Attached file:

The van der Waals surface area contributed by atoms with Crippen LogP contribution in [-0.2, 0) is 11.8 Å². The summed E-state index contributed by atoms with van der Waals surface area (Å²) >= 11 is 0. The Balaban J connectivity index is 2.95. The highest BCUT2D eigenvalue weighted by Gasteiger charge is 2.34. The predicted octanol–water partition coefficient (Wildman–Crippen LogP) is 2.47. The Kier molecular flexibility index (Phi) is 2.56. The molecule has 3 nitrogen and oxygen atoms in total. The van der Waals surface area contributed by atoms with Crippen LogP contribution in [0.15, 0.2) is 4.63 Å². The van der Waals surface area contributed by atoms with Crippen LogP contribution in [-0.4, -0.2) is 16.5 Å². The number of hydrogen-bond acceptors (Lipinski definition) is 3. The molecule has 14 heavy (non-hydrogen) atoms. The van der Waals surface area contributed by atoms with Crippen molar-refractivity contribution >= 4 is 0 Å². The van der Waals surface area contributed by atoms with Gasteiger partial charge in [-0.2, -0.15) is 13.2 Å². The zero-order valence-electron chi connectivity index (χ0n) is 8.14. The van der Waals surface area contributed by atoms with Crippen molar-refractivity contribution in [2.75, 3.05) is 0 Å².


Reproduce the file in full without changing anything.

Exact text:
The van der Waals surface area contributed by atoms with Crippen LogP contribution in [-0.2, 0) is 11.8 Å². The summed E-state index contributed by atoms with van der Waals surface area (Å²) >= 11 is 0. The Balaban J connectivity index is 2.95. The highest BCUT2D eigenvalue weighted by Gasteiger charge is 2.34. The predicted octanol–water partition coefficient (Wildman–Crippen LogP) is 2.47. The Kier molecular flexibility index (Phi) is 2.56. The molecule has 3 nitrogen and oxygen atoms in total. The van der Waals surface area contributed by atoms with Crippen LogP contribution in [0.15, 0.2) is 4.63 Å². The van der Waals surface area contributed by atoms with Crippen LogP contribution in [-0.4, -0.2) is 16.5 Å². The number of hydrogen-bond acceptors (Lipinski definition) is 3. The molecule has 14 heavy (non-hydrogen) atoms. The van der Waals surface area contributed by atoms with Crippen molar-refractivity contribution >= 4 is 0 Å². The van der Waals surface area contributed by atoms with Gasteiger partial charge in [-0.2, -0.15) is 13.2 Å². The zero-order valence-electron chi connectivity index (χ0n) is 8.14. The van der Waals surface area contributed by atoms with Crippen molar-refractivity contribution in [2.75, 3.05) is 0 Å².